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championships in sweden. germany went down by 35 points to 25 against him bottom of the group norway. but it is another blow to germany's hopes of qualifying for the 2012 olympics. one of germany's most successful film producers has died following a heart attack in los angeles. he was 61 years old. he was responsible for producing worldwide hits such as "the never ending story," "downfall," and "the name of the rose." he was a film lover and made movies that people want to see, such as the oscar-winning " nowhere in africa." and "perfume stage did. i will be back after a short break with "in depth." we will look at the criticism of events within the german armed forces and how they are
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being handled. so do not go away. ♪ ♪ >> innovative, precise, future- oriented -- just like us. dw-tv, quality first. [applause]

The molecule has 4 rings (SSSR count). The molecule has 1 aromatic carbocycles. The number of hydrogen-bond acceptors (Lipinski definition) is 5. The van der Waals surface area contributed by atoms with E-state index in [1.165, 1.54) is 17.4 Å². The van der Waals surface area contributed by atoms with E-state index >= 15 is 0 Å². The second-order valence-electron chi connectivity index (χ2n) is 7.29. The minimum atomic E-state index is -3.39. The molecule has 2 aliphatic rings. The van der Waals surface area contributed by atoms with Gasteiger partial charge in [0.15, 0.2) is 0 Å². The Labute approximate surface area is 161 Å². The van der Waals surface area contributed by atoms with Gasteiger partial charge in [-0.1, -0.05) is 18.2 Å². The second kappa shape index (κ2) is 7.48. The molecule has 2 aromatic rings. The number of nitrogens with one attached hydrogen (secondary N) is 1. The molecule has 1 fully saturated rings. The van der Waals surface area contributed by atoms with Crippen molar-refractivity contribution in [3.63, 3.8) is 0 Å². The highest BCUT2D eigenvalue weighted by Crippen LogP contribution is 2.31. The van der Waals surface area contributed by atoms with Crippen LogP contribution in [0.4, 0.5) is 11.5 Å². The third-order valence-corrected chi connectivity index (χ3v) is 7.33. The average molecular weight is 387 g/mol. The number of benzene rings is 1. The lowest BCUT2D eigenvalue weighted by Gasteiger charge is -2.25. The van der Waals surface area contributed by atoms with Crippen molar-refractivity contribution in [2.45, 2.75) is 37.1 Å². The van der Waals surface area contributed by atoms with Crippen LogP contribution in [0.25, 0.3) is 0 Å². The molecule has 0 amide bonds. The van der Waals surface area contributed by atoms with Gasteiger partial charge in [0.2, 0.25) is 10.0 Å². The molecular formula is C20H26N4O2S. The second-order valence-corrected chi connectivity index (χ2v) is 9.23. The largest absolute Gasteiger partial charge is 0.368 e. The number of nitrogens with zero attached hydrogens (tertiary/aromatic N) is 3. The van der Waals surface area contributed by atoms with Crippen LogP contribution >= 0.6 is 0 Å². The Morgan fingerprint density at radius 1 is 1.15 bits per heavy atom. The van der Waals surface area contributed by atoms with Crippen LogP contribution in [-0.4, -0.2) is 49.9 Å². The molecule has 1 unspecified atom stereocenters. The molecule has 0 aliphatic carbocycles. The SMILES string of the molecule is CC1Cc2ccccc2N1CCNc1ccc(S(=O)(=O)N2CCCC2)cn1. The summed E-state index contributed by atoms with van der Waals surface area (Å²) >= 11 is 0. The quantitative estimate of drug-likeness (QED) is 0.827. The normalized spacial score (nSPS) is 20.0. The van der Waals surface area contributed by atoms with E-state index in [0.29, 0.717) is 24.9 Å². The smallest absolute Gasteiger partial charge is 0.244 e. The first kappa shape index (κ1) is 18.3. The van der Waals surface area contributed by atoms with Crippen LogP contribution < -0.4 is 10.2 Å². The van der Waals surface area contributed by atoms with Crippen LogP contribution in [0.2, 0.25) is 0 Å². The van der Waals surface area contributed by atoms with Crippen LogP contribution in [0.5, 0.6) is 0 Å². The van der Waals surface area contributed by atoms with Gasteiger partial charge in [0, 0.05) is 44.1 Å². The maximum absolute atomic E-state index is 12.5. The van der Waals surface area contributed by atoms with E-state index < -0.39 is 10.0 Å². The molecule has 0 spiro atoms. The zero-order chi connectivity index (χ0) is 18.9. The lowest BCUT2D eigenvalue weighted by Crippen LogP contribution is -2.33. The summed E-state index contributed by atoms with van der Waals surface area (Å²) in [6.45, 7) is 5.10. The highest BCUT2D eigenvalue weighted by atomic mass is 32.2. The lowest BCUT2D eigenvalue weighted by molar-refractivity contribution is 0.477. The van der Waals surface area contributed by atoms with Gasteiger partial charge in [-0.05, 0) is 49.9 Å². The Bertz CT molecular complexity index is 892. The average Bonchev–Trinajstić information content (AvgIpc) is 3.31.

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[bellrings] >> fatal accidents in the german armed forces have prompted an investigation into soldier training practices. in in december, a german soldier was killed in an accidental shooting in afghanistan last november, a female cadet died after falling from reading of a training ship during a drill. two years ago, another female candidate drowned on the same ship after falling overboard. the ship's captain has been suspended pending an investigation. army officials will defend a certain trading practices as necessary to becoming a good soldier. but when does military training cross the line and become inappropriate conduct? we had this report. >> german soldiers to train for deployment to afghanistan. simulating a scenarios they may experience in the field.